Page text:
Manufacturers are finding fewer and fewer reasons to stay in Connecticut. And it shows.
While nationally manufacturing revived in 2010 adding jobs to the industry for the first time in 13 years. Connecticut continued its slow, steady decline. Another 4,700 manufacturing jobs in the state were lost last year, continuing a trend of job loss for 19 of the past 21 years.
Since 1990, Connecticut has jettisoned 45 percent of its manufacturing industry employment, losing a total of 138,400 jobs. Only five states — Rhode Island, New York, New Jersey, Massachusetts and North Carolina — have lost a greater percentage of manufacturing jobs.
“If you lost 140,000 manufacturing jobs over the past 20 years, you ought to be scared out of your mind… but Connecticut isn’t,” said Fred Carstensen, director for the Connecticut Center for Economic Analysis. “The state has been too passive in keeping manufacturers here.”
More than 4,500 manufacturing companies remain in Connecticut, and the reasons they still are in the state range from a strong customer base to a sophisticated workforce to government loans. But the main reason these manufacturers choose to stay is the most fundamental:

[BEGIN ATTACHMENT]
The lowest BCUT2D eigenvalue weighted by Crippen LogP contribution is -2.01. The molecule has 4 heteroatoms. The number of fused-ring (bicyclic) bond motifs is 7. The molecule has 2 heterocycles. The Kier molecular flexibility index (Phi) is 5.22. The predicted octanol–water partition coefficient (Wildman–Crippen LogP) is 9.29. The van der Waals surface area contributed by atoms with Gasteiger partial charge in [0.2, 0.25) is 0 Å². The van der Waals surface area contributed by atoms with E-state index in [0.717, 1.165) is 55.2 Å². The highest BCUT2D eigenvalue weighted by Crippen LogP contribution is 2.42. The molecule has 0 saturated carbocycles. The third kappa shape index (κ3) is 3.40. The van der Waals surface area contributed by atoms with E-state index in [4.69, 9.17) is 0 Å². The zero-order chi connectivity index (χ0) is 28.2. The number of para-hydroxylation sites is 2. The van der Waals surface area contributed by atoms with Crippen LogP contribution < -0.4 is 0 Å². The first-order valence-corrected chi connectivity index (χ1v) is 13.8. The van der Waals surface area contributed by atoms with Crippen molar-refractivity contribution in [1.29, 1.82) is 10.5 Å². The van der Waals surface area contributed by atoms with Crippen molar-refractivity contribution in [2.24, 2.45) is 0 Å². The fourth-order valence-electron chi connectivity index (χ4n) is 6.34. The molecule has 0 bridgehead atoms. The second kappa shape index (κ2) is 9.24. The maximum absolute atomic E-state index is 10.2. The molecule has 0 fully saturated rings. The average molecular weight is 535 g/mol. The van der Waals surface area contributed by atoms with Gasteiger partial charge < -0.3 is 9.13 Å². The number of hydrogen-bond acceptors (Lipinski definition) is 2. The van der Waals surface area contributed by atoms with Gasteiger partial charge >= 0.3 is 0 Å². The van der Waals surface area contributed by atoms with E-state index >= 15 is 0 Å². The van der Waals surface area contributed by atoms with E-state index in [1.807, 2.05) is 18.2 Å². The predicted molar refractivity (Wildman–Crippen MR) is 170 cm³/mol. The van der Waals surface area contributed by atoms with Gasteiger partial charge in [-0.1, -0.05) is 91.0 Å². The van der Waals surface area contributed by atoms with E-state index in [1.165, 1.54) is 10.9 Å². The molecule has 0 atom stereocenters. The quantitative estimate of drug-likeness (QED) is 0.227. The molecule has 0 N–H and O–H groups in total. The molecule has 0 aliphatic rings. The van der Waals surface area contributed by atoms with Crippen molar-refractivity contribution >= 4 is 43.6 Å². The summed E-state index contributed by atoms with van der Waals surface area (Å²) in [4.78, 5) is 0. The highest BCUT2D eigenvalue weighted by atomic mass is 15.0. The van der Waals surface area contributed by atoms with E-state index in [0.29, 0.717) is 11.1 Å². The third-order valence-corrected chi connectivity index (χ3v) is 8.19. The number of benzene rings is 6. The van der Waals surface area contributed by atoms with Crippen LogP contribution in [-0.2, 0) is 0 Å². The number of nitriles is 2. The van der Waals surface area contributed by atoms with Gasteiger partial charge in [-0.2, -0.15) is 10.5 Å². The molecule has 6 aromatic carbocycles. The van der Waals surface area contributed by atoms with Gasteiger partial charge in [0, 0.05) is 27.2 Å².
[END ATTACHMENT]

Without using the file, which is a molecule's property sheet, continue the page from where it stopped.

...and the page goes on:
They already are in Connecticut.
They came, they saw, they prospered here. For many reasons, these manufacturers chose Connecticut and find it easier to stick with it.
Inertia is a powerful force, even inertia of rest.
“Our customers pay a premium for our products, so I can afford to stay in Connecticut and pay the increased costs,” said Burke Doar, vice president of sales and marketing for Trumpf North America, based in Farmington. “But at some point, the customer will say ‘You aren’t worth the premium’.”
The cost of labor may be high; energy costs may be high; the government may be schizophrenic; but, for many, moving away is seen as a giant pain. For all their grumbling about paid sick leave legislation, the changing tax code and health care mandates — how the next straw will be the last straw — manufacturers find relocating to be an expensive and consequential ordeal.
But if inertia of rest is the best argument for manufacturing in Connecticut, the state is in trouble, Carstensen said. With 168,200 manufacturing jobs remaining, that number only will go down as jobs aren’t added into the state. Companies aren’t picking up and leaving in droves; but as new companies decide where to locate or current companies decide where to expand, Connecticut’s chances aren’t good.